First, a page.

Main Article Content
Gender, Dissertation acknowledgments, Metadiscourse, Interactional resources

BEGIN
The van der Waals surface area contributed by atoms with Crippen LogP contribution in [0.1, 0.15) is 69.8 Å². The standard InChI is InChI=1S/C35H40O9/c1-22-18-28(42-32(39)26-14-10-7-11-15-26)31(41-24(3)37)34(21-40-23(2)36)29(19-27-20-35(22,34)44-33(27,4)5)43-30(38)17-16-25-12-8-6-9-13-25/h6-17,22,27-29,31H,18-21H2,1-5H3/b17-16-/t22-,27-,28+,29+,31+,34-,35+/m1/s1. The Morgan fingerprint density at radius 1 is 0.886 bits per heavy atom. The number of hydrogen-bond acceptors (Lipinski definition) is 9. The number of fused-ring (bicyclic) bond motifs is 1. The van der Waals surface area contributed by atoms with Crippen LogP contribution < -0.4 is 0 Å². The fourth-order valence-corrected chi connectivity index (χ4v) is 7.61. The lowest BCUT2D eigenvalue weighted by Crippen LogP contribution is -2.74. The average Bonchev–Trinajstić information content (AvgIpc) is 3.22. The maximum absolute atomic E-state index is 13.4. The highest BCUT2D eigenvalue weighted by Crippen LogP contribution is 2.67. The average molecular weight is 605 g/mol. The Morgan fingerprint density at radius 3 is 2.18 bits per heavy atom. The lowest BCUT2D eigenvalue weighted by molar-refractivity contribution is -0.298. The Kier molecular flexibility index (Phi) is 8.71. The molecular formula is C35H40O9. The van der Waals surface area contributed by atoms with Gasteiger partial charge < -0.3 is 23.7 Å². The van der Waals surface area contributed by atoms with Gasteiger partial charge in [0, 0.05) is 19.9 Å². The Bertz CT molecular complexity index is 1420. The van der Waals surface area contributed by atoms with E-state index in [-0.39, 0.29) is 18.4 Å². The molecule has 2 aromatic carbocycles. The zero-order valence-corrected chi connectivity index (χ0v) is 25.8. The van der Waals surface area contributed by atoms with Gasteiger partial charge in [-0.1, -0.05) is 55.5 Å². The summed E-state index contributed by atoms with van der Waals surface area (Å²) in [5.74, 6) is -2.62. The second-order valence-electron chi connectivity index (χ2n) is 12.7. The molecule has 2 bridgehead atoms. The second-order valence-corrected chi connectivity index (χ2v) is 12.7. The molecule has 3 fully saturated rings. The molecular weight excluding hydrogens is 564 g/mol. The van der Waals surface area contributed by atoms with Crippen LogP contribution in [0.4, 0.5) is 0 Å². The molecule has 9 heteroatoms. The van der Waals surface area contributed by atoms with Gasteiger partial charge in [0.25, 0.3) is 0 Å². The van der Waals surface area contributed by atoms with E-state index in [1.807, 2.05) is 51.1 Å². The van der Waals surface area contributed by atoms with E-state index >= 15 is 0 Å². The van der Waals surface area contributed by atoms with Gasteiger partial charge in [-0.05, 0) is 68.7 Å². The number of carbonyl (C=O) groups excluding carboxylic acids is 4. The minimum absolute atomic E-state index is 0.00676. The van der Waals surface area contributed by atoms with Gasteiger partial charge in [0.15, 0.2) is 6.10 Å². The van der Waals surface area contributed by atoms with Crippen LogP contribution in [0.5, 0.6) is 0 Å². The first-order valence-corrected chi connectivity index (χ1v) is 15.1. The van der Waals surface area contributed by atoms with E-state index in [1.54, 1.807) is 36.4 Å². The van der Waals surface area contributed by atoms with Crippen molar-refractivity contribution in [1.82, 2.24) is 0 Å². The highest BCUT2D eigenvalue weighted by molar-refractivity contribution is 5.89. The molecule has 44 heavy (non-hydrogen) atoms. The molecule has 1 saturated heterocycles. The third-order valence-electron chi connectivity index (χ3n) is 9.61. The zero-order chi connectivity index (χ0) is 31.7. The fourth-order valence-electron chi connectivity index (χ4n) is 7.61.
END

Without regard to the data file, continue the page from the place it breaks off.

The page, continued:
Metadiscourse, as an important analytic tool, was rarely used to explore the generic structure of Ph.D. dissertation acknowledgments, and within this genre, the role of gender has been unexplored. This study employs interactional resources within the metadiscourse framework (Hyland, 2005) to investigate gender differences in 120 dissertation acknowledgments written by male and female Saudi students at U.S. universities. The results revealed a number of similarities and differences. Both genders employed thanking God, a move that was not detected in English texts analysed by Hyland (2004). The results also showed the absence of hedging devices and engagement markers from all texts. Writers, however, distributed the boosting and attitude markers differently as female writers applied boosters more when acknowledging moral support while male writers used boosters more when thanking for academic assistance, while the opposite occurred with attitude markers. The employment of self-mentions revealed a clearer gender difference as females applied them more with different forms than males did. Overall, the analysis of dissertation acknowledgments using metadiscourse framework showed that metadiscourse boundaries are flexible as they can be adjusted to fulfill the nature of the genre it applies to. Thus, the study recommends that more research should be conducted to investigate different academic genres and part-genres to develop our understanding of the application of metadiscourse. It closes with some pedagogical implications.